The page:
February 12, 2012
I had a great idea for this week’s blog. I was going to start out talking about the local food conference that was held at Pattengill Middle School here in Lansing over the weekend. It was called “Everybody Eats: Cultivating Food and Democracy”. I was going to stress the keynote presentations by Katherine Kelly, founder and executive director of Cultivate Kansas City and Malik Yakini, executive director of the Detroit Black Community Food Security Network. My plan was to summarize some of the cool things that are happening in Kansas City and Detroit around the local food economy. Both communities have had unexpected success with community development initiatives that encompass the entire food system, from producing crops and animals on the farm to community gardens and locally oriented distribution through unique restaurants and, in the case of Kansas City, a small grocery chain named Ball’s Foods that has used its local connections to hold off Wal-Mart and Kroger. In Detroit, the emphasis has been on restructuring activity in local neighborhoods to improve both access to food and the quality of a resident’s diet. In both KC and Detroit, these developments have had the dual consequence of creating employment possibilities and also enhancing the livability of urban neighborhoods.
My plan was to continue in this vein by writing a little bit about Portland, OR, where I’m spending some large chunks of the year during my sabbatical from teaching at Michigan State University. Some time back Portland was a defunct manufacturing center reeling from the decline of its deep-water port. Seems they don’t call it Portland for naught. But Portland has resisted the worst of the economic decline that has visited Michigan cities throughout the first decade of the 3rd millennium by focusing intently on being a better place to live. Some of this involves limiting sprawl and investing in public transportation, but I’m particularly impressed at the way Portland has managed to cultivate a large number of neighborhoods each with walking-distance local economy with everything you need for daily life: a drugstore, a cleaner, even little clothing shops. But especially attractive bars and eateries and human-scale markets selling Oregon’s wonderful wines and fresh meat and produce. Like Ralph’s Pretty-Good Grocery where “If you can’t get it at Ralph’s, you can probably get along without it”. The upshot is a sense of Gemütlichkeit that actually has economic value.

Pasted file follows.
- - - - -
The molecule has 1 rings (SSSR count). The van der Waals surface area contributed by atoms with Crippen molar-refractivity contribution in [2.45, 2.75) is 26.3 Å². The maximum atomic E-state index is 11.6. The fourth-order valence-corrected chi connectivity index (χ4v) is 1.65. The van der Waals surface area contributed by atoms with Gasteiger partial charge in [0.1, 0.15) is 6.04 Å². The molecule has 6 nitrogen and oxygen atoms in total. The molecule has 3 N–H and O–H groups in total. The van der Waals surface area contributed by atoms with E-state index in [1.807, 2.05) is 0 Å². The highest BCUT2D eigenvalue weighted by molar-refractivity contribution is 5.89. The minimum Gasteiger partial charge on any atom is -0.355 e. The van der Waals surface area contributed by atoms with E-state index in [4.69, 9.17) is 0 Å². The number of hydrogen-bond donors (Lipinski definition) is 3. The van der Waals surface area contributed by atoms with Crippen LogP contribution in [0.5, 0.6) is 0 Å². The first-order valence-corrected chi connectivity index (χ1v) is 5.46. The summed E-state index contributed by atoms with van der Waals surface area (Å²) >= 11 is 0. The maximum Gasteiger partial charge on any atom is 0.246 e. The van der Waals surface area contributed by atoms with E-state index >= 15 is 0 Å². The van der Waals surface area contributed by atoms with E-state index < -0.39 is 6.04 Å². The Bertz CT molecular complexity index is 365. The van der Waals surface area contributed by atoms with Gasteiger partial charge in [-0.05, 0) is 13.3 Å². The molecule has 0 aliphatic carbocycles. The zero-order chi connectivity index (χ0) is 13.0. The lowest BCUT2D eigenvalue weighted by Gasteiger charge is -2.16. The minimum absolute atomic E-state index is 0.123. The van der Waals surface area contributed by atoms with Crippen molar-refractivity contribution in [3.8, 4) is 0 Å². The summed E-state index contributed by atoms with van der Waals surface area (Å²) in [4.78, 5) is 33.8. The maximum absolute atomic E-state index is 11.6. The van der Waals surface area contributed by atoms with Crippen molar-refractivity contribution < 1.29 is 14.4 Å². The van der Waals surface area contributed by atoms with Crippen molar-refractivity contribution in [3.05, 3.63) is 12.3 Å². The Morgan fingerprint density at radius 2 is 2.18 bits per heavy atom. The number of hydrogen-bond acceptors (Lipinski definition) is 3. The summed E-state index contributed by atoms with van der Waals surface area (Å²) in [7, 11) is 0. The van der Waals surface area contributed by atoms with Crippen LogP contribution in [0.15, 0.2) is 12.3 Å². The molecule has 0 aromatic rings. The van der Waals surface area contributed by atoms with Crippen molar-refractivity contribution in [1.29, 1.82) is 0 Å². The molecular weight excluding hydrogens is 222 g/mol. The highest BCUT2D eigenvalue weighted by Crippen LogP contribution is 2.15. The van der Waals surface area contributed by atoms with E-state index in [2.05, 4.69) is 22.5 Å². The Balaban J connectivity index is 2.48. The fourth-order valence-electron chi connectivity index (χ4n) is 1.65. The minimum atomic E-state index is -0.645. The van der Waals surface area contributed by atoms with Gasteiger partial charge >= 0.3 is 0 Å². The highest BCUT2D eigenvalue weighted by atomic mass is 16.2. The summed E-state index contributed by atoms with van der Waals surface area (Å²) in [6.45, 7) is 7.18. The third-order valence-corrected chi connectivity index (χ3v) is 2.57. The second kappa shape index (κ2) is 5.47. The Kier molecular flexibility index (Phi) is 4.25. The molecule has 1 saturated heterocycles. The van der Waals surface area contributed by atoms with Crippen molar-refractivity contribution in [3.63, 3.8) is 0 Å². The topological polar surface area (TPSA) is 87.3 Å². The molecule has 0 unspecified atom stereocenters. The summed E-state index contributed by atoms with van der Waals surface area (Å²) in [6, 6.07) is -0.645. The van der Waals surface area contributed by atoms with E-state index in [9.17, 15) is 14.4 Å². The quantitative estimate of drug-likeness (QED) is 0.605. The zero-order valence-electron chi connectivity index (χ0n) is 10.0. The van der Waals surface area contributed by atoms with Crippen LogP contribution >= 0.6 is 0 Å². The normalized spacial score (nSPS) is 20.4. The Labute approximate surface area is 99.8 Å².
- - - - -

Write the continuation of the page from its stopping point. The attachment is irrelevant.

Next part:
I was going to call the blog “Elsewhere” because that’s where all this stuff seems to be happening. I was going to make a contrast between this model of urban development and the one to which our Mayor Virg Bernaro and Lansing developers seem to be held in thrall. That one emulates Donald Trump, with casinos and flash seasoned by boutique shops that sell chic wares made in China and bearing European labels. It reduces development to jobs, and neglects the difference between a job and an opportunity to grow the economy through self-reliance and personal initiative. It seems that KC now has something like 37 farms operating within the city limits. I had some second thoughts about this, because I don’t want to sell what’s actually happening in Lansing short. Diane estimates that about 300 people turned out for “Everybody Eats,” and that the excitement was palpable.
But I flew into Lansing last Wednesday from Portland by way of La Jolla, CA and Missoula, MT. Missoula and La Jolla are also places where things are happening, though La Jolla is hardly a model for anyplace else. I was immediately enmeshed in a ton of commitments and responsibilities associated with my job at MSU, and by Friday night, I just need to kick back and chill for a while. So I didn’t actually go to the conference, and I didn’t actually hear Katherine Kelly or Malik Yakini give their talks.
It seems I was elsewhere.
Paul B. Thompson is the W.K. Kellogg Professor of Agricultural, Food and Community Ethics at Michigan State University